Most of us have our favourite musical artists, the ones we deliberately seek out, but what about the other kind, the ones who wriggle in through the trapdoor of your mind? That, in the sweetest, strangest way, gatecrash your cultural consciousness when you’re not quite paying attention, then embed there. Forever.
When news came of the death of Fleetwood Mac’s Christine McVie at age 79, the internet did one of its loving, sorrowful double-takes. Of course it did. There’s much to applaud about the multitalented McVie: those scuffed-velvet vocals; the chilled charisma of a woman who truly knew herself; that decades-spanning rock’n’roll sisterhood with fellow band member Stevie Nicks laying waste to the sexist fiction that two highly creative women always have to end up in a catfight.
And, of course, McVie’s songwriting: Little Lies, Songbird, Don’t Stop, The Chain – the last three all from a single album, Fleetwood Mac’s 1977, 45m-selling Rumours. This is where the reaction to McVie, and more generally to Fleetwood Mac, starts to splinter. On the one hand, the many devotees, the Mac-heads. On the other, people, hazy on details, but who realise they know more Mac-songs than they thought. And who mentally flash on to the Rumours album cover (Mick with his ponytail; Nicks arching in shadowy robes) as easily as recalling the face of a childhood friend.
None of which is remotely surprising. What McVie’s passing brings home is that, somewhere along the way, she and Fleetwood Mac near as dammit became their own genre. That they’re part of a relatively select canon of artists who have not only been enjoyed for decades, but have become culturally indelible, like a tattooing of the collective psyche.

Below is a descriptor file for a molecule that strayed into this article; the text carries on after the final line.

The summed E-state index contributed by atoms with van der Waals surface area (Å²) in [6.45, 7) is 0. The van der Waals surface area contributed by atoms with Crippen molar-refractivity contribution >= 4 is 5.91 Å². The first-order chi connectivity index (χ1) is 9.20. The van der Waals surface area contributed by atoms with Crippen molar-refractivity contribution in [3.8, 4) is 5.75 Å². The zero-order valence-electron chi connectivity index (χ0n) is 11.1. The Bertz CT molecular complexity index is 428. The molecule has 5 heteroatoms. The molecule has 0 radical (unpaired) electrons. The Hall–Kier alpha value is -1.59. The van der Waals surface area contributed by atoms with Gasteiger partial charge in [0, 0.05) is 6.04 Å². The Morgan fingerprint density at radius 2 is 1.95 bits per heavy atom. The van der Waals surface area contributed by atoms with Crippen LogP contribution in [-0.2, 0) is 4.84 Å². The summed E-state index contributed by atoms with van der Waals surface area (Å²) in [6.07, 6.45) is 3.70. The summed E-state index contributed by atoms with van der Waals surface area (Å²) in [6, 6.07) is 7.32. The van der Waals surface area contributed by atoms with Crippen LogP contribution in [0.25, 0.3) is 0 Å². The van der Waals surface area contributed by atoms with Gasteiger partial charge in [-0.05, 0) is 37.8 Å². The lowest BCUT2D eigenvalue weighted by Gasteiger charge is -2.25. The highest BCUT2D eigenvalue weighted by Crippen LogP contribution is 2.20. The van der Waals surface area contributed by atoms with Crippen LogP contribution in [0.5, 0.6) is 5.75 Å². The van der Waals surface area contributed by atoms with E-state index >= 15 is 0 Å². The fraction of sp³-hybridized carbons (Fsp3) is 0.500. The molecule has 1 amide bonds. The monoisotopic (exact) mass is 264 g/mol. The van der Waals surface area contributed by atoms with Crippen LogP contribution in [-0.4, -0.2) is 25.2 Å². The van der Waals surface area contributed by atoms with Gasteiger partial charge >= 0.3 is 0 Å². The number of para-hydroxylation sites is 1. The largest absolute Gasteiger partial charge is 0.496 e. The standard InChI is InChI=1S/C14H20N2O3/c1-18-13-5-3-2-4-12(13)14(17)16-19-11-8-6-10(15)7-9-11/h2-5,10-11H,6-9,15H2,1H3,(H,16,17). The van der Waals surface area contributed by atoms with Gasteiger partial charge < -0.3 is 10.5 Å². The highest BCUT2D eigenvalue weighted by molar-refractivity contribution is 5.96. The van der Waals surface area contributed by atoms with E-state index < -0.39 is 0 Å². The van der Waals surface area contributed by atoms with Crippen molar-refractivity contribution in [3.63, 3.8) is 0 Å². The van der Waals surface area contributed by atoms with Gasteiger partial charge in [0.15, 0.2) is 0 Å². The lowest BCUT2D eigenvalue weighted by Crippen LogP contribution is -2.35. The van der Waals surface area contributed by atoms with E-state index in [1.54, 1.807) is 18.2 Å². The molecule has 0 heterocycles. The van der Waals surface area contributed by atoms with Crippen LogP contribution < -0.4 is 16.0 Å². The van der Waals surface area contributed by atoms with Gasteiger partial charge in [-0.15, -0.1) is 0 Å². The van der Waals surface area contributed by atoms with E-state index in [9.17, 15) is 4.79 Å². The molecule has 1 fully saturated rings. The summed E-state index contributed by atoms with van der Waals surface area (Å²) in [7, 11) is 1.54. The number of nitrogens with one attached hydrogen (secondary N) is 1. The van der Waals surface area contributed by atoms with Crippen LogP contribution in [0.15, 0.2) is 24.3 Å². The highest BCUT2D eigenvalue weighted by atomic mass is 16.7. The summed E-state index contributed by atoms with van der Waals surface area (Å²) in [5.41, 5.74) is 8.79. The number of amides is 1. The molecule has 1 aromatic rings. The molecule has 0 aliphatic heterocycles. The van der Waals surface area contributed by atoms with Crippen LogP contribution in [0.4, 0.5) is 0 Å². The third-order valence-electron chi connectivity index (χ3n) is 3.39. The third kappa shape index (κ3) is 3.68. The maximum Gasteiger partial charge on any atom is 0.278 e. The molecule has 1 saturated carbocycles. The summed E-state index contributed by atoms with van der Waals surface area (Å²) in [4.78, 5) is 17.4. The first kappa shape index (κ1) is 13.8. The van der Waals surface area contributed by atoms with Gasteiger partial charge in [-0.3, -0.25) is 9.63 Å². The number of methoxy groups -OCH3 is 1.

There’s nothing new about this or about monetising it. It’s why companies such as Hipgnosis have been paying out billions on back catalogues, to older and younger artists (with McVie and certain other members of the band signing up). The companies know certain artists have an impact far beyond music platforms. That it’s not just about what people choose to hear through their headphones or speakers, it’s also about musical osmosis: background sounds swirling around us. The idea that, to a certain extent, the soundtrack of your life is decided without you.
This is how songs from rock, pop, and every other genre become as immortal as Christmas carols. How Elton John can announce that next year’s headlining Glastonbury slot will be his last, but we all know Goodbye Yellow Brick Road isn’t going anywhere. It’s where Madonna will always be vogueing and the Beatles eternally walk barefoot across the Abbey Road crossing. It’s also where Christine will be playing synth and singing into her mike, alongside Stevie, John, Mick and Lindsey forever.
Isn’t this the sweet spot in which Fleetwood Mac find themselves? They’re woven into the tapestry of life in a way beyond mere commercial longevity, rather a blend of talent, magnetism and cultural immersion. I like to think the famously modest McVie was privately thrilled this is where her musical contribution ended up. She did the work, she paid her dues and now all those songs – those California-soaked hymns to dreams and nightmares – are just “there”, part of the collective memory; music society has decided it just can’t shake.
• Barbara Ellen is an Observer columnist
• This article was amended on 4 December 2022. Little Lies was not on Fleetwood Mac’s Rumours album, as an earlier version said.